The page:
MICHELE NORRIS, host:
From NPR News, this is ALL THINGS CONSIDERED. I'm Michele Norris.
MELISSA BLOCK, host:
And I'm Melissa Block.
More help is on the way. That's the message from the Obama administration to the auto industry. The Treasury Department announced today that it'll provide up to $5 billion to prevent the collapse of the nation's auto parts suppliers. In recent weeks, major parts makers have been edging toward bankruptcy, threatening the entire industry.
NPR's Frank Langfitt has been in Detroit this week visiting some of those suppliers, and Frank, tell us more about these companies and the role they play in the industry.
FRANK LANGFITT: Well, you know what, Melissa, most of the parts in a car: radio, the gears, the steering column, they aren't made by GM, or Chrysler or Ford, they're actually made by these supply companies. There are about 4,000 of them. Many of them now are really in terrible shape. There's been this collapse in auto sales. That means orders are way down for the companies, and frankly, a lot of them are just running out of money.
Now Treasury Department was worried that if these suppliers collapse, it could cost a lot of jobs. A lot of people don't realize this, but the scale of the industry is huge. These suppliers have 500, 600,000 workers. It's a lot more than the Detroit Three and failure, you know, could just have a really big impact on unemployment. They were also worried that if critical suppliers went under, that could choke the automakers of parts and shut them down, too, having this sort of cascading effect.
BLOCK: And that's led to this announcement today from Treasury. What exactly are they planning to do to prop up these suppliers?
LANGFITT: Well, they've got to get them cash. I mean, this is the key problem. And the government is putting up money from the Troubled Asset Relief Program, TARP, to guarantee that suppliers get paid for their parts. So that even if GM or Chrysler run short, the suppliers can still get the money they need to keep the lines running and to make payroll.
The government's going to charge a small fee for this guarantee. And they say they expect to get paid back, that they're not just pumping money into these companies. And they see this primarily as sort of a, you know, an emergency stop gap measure.
BLOCK: And what are you hearing from the auto parts suppliers that you've been visiting this week?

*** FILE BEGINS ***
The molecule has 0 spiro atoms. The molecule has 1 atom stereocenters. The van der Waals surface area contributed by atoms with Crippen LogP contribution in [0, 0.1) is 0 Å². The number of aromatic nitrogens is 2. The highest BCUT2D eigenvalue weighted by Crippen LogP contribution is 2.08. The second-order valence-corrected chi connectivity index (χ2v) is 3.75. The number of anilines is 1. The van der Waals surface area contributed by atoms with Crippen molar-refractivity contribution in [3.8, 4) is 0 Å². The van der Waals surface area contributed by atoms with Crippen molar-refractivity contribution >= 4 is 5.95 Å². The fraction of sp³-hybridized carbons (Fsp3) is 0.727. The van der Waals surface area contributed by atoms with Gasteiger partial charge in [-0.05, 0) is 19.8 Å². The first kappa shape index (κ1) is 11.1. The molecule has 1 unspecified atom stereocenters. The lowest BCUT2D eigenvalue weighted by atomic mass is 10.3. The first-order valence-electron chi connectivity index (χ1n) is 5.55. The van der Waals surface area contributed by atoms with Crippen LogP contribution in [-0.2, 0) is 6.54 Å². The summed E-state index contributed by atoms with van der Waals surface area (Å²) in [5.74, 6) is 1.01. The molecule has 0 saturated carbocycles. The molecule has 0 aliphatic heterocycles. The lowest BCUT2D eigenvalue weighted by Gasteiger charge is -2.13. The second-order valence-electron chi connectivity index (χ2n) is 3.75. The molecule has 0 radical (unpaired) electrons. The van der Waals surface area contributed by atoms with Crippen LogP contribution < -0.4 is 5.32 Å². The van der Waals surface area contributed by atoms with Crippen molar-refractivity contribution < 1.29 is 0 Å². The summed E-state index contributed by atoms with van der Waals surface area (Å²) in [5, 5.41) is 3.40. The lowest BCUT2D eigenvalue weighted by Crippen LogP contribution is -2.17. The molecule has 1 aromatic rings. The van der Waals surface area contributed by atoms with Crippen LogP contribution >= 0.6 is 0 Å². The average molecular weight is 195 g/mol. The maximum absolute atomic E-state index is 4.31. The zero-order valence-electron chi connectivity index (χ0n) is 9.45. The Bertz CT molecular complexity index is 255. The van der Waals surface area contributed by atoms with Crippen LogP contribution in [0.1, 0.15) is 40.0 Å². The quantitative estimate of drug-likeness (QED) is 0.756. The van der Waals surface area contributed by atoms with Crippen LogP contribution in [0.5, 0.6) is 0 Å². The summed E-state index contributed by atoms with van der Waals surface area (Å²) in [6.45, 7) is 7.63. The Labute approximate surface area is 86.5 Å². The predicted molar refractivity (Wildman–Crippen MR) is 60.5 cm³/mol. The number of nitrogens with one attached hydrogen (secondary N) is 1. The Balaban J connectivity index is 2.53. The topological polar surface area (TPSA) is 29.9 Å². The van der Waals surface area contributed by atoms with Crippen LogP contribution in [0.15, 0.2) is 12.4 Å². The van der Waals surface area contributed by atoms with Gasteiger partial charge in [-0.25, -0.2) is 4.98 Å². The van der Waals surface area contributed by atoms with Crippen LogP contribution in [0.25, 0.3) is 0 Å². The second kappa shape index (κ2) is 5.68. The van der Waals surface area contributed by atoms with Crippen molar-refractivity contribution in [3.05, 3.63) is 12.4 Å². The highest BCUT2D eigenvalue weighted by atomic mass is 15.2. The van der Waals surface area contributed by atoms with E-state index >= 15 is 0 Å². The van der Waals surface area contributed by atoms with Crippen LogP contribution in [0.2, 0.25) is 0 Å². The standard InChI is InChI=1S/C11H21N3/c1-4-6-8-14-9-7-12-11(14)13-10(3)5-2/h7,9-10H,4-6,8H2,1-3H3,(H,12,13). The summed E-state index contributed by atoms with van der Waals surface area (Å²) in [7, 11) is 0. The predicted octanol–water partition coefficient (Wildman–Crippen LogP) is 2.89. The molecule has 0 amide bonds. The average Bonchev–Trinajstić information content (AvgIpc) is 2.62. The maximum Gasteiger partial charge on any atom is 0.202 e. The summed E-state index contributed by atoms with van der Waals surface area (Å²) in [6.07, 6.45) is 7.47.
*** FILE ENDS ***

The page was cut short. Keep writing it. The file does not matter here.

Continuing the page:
LANGFITT: Well, the initial reaction is relief that at least something's getting done. Frankly, they've been screaming for help for weeks, and they have been meeting with the White House task force on autos. And small suppliers here each week were just handing in the keys. They were running out of money and people were just giving up. But the details of exactly of how the aid's going to work is not quite clear. And so some companies are wondering, you know, am I going to get help?
I was just on the phone not too long ago with a supplier who makes rough parts for transmission gears, and they sell up the supply chain to other companies that then tool those gears and send them to the carmakers. So this company was wondering, well, you know, we're really important to this industry, but how are, you know, they weren't quite sure how they were going to get their share of the money.
BLOCK: Yeah, and $5 billion, you mentioned there are about 4,000 suppliers, is that enough money to go around all of them?
LANGFITT: Not at all - and that's the rub here. The industry was already really bloated before the recession - at least 20 percent too many companies, and everybody knew that it needed to shrink. Now because of the recession it needs to shrink dramatically. And what Treasury wants to make sure is to be clear that this is going to be an orderly contraction.
The government wants to prevent this from becoming like this quick chaotic collapse that would cause a lot of unnecessary damage. And Treasury says that, you know, the automakers, General Motors and Chrysler, it'll actually be up to them to decide which suppliers get these guarantees. So, in a way, the Detroit automakers, which have enough troubles of their own, they're kind of going to be deciding, you know, which of these suppliers will be able to survive and which may not. Sort of, no matter what happens, everybody here expects that a lot more suppliers will probably go under in the future.
BLOCK: Okay, NPR's Frank Langfitt reporting this week from Detroit. Frank, thanks so much.
LANGFITT: You're welcome, Melissa.
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